• One as to be a special kind of stupid (or ignorant) to make that mistake. I understand that it happens, but that makes it no less dumb.
        Another thing, there really is no need for civilians to be running shoot/dont shoot exercises with simunitions against real people. Some rotating random hogans ally style targets at a range would do fine, as would plastic replicas or airsoft guns that weigh 1/3 what a real pistol does with a big orange tip.
        I think the main reason people were (are) aggravated is that the largest gun rights org in the country has proven repeatedly that it does not trust its own members to carry firearms at their own events, yet will expect you to believe that they think you should be able to carry anywhere else you go without question.
        USCCA and GOA is where its at this century…donating to the NRA is just chipping in on scotch and steaks for the board of FUDDS.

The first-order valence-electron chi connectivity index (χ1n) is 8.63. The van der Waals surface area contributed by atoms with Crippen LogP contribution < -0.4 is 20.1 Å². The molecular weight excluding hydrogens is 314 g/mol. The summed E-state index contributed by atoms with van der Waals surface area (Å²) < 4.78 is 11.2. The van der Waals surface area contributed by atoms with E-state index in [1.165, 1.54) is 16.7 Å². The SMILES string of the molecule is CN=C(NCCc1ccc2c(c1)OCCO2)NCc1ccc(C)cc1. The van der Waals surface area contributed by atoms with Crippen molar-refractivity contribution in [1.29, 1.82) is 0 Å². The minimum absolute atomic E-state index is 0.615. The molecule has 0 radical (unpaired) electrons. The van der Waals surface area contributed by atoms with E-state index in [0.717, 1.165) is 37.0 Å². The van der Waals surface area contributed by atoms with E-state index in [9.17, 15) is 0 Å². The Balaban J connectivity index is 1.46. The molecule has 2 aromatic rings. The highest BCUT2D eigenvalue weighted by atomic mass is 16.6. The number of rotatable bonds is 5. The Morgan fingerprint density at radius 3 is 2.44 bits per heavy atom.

7. Google marked a firearms-related email as spam … what a surprise. My (very large, nationwide) ISP marks all firearm-related emails as spam, including ones from well-known retailers such as Cabelas and Bass Pro Shops. And despite reporting every one of them as “not spam” to my ISP, any firearm-related email is still automatically marked as spam. Still get plenty of obvious spam (“male ehancement”, etc.) and fishing emails, but gun-related never make it past the filter.

    Coincidence? Methinks not ….

  8. “A plainclothes security type revealed that as this was a “hands on” training session. Metal objects such as keys, knives and firearms were not allowed.

    Which made sense.”

    How does this make sense? I have car keys, belt buckle, loose change, etc. Are they gonna confiscate that at the door and hold it for me? No, they aren’t. Am I supposed to take my keys back to my car? The NRA can suck it.

  9. It would only take one idiot concealing a P320 in an Uncle Mike’s holster to ruin that class if the pistol was dislodged doing some BJJ drill. I also check my spam filter every few days just to make sure I haven’t missed anything important.

    • Well goody for you.
      Meanwhile, back in the real world, requiring one to lock their keys in their car deliberately in order to attend a paid for event, and then relying on google to inform them of this retarded policy, is idiocracy of the stupidest possible order. I expect that watering plants with gatorade is the only possible next step.